The Los Angeles Times (2010)
Noomi Rapace is not Lisbeth Salander
October 27, 2010 | Written by Amy KaufmanShe's more feminine, nicer, working on her English and on to the 'Sherlock Holmes' sequel. Her last turn as Stieg Larsson's heroine, in 'The Girl Who Kicked the Hornet's Nest,' hits theaters Friday.
In her native Sweden, actress Noomi Rapace has, as she says, lost her freedom. "Everybody knows me. If I was sitting like this," she said, glancing around the dimly lighted lobby of the Chateau Marmont during a recent trip to Hollywood, "people would be looking and somebody would come and ask for an autograph and people would probably be listening to us and what we're saying. I can't really just go out in Stockholm. I have to have a car waiting. I can't take the bus. It's not possible anymore."
That Rapace might soon lose her anonymity in the United States — where her star is rapidly rising after her turn in the movie adaptations of novelist Stieg Larsson's Millennium Trilogy — is, not surprisingly, a prospect she finds somewhat terrifying. But as the popular Swedish-language franchise's final film, "The Girl Who Kicked the Hornet's Nest," hits theaters here Friday, the 30-year-old actress is facing an entirely new reality. This year alone, she's visited Hollywood three times, in August doing the rounds while meeting with studio executives and A-list directors such as Ridley Scott (her name has been mentioned as a possible star of the new "Alien" prequel Fox has in development). And she's been asked by distributor Music Box Films if she'd be prepared to be at the center of an awards campaign, on the chance it decides to promote her for lead actress honors for her role in the trilogy as hard-edged computer hacker Lisbeth Salander.
"I've said, 'I can talk about the film,' of course," said Rapace. "But I don't want to — I can't really see myself trying to convince people to nominate me. Should I be standing there and say I'm good? Like, no, I can't do that. I don't consider myself — I don't look at myself in that way." In town, the way that people seem to look at her — at least initially — is as a tough, somewhat manly actress primed to take on action roles. But Rapace, who in person looks considerably more feminine than her most famous screen counterpart, is delighted to upend those sorts of expectations.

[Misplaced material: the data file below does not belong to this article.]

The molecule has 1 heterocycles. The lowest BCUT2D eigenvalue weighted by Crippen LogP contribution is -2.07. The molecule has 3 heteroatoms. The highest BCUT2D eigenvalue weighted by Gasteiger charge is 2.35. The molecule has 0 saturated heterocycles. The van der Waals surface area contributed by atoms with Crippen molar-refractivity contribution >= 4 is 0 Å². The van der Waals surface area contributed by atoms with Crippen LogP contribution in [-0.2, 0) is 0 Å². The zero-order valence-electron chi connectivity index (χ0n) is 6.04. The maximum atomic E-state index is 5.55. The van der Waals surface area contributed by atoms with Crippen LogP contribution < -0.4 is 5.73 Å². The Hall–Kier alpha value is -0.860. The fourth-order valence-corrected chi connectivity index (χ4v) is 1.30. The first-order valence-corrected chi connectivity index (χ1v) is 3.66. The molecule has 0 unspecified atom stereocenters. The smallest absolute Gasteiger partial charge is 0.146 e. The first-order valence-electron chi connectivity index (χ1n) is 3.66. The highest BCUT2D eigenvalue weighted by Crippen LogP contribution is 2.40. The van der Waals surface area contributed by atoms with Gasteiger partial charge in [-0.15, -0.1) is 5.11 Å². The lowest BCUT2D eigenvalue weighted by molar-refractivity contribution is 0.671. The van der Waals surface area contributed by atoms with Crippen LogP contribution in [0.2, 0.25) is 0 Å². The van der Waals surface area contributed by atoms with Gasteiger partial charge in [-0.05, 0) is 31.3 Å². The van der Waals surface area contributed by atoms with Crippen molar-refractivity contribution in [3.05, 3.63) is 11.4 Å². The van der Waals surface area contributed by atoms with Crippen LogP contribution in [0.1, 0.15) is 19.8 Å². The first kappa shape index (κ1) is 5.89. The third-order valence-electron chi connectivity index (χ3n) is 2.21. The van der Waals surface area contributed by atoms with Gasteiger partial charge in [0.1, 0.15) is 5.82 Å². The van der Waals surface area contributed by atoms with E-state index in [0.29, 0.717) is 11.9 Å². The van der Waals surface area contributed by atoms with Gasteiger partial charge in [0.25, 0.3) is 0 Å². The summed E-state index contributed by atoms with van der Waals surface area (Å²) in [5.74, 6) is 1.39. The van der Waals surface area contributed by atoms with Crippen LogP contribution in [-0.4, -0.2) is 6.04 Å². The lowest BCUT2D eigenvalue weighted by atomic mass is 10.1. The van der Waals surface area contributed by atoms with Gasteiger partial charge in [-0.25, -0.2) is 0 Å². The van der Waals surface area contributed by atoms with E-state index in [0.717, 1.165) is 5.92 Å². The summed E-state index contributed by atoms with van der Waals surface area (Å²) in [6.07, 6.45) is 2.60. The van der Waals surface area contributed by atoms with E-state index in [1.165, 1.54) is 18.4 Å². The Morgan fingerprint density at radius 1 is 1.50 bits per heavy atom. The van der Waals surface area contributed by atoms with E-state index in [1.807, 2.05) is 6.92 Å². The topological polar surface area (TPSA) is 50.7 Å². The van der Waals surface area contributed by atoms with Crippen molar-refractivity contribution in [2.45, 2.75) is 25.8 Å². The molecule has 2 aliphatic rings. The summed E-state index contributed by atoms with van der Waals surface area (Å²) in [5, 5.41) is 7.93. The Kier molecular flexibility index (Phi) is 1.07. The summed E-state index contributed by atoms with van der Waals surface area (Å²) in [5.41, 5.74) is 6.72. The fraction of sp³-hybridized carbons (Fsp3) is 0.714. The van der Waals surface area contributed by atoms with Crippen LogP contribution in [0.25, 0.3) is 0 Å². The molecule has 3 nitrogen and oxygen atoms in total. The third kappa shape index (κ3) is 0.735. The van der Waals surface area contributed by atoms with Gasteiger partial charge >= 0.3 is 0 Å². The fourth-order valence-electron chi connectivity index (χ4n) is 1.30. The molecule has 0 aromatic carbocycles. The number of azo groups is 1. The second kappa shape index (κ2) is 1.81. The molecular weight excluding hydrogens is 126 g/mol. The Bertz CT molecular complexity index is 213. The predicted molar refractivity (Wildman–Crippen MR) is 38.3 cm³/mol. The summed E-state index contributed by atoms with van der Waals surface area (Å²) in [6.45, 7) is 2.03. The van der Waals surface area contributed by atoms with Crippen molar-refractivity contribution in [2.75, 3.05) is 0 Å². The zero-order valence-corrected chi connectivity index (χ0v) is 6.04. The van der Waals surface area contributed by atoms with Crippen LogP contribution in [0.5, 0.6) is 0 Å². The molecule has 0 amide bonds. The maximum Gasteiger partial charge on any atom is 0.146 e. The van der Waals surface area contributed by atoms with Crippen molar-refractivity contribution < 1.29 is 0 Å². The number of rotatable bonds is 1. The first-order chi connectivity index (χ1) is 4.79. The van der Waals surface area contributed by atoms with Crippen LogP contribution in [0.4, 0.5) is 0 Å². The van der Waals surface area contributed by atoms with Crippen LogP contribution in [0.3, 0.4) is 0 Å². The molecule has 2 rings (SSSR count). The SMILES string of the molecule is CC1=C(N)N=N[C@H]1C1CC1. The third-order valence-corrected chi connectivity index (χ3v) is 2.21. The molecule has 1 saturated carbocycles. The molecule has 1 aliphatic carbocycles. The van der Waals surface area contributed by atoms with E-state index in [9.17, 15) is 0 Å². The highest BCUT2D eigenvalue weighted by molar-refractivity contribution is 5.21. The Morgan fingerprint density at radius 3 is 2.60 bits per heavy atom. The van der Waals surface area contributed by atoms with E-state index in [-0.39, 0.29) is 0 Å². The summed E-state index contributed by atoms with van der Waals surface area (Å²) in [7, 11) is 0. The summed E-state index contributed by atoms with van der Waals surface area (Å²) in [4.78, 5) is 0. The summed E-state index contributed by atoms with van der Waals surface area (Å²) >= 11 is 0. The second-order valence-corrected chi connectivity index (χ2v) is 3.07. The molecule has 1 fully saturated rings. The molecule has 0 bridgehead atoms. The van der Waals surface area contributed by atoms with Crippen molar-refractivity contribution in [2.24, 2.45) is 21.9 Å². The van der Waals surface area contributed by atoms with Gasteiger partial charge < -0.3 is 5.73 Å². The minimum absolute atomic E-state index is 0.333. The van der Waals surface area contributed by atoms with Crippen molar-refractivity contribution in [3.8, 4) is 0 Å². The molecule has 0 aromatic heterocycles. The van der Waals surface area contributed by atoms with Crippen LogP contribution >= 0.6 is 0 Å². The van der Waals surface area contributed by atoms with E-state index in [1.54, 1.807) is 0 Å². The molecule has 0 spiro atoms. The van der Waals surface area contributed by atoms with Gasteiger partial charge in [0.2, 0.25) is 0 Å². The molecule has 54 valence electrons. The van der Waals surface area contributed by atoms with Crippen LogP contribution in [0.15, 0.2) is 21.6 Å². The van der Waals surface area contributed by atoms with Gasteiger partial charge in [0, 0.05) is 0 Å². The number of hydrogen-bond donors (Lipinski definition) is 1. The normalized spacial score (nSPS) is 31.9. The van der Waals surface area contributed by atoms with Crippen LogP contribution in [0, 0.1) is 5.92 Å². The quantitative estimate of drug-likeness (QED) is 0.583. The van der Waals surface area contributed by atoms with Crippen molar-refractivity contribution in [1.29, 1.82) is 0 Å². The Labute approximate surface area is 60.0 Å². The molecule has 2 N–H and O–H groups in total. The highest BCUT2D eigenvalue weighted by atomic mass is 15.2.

"I think people expect me to be a punk, aggressive, angry person with a lot of black makeup and really not be able to communicate and all that," said Rapace, referring to Salander's trademark characteristics. "And a lot of people actually called my managers and my agents and said, 'She's so nice.' But what did you expect? That I would come in and say '… you?'" she laughed, interjecting an obscenity. "It's pretty interesting." American audiences will likely see a softer side of Rapace in the sequel to Guy Ritchie's "Sherlock Holmes," which is currently in production in London. Though she wouldn't reveal much about her role, she said she plays a Gypsy and plans to visit some Gypsy camps outside of Paris and in Transylvania for research purposes in the coming months.
She was offered the part only weeks after her last L.A. jaunt, when she first met star Robert Downey Jr. "We met for half an hour, talking about 'What kind of films do you want to do and how do you want to work?'" she recalled, smoothing down the long hair extensions she had for her role in the "Sherlock Holmes" follow-up. "Once we started to talk about the work, then it doesn't matter if it's a big movie star or not. With actors, when you take away all of the things around, like the whole entourage and celebrity thing and the whole circus, it's about something much deeper. You can talk with an open heart, and I totally forgot that he was a big, famous movie star. Then it's like, this is a real actor and I really like to talk to him."
Meanwhile, she continues to work on her English — which she barely spoke at all only a little more than a year ago. It was only then, when "The Girl With the Dragon Tattoo" was about to be released, that she realized she'd have to hone her foreign-language skills. "I almost panicked when the first film was at the opening night in Stockholm, because it was like, the producers called me in the morning and said, 'We have hundreds of journalists from Europe, can we do like two extra press conferences tomorrow?'" she said, laughing. "I was like, 'Ah, no, I just want to go and hide somewhere!'"
Nowadays, she's nearly fluent — and has even developed an affinity for some English-language television programs. "For me, acting is my job, and I'm supposed to be travelling around talking about it. So to not have the words — I just decided that it couldn't be like that," she said. "I've started watching some kind of channel called Starz, and a show called '[Inside the] Actors Studio.' It's very interesting."
© 2010 The Los Angeles Times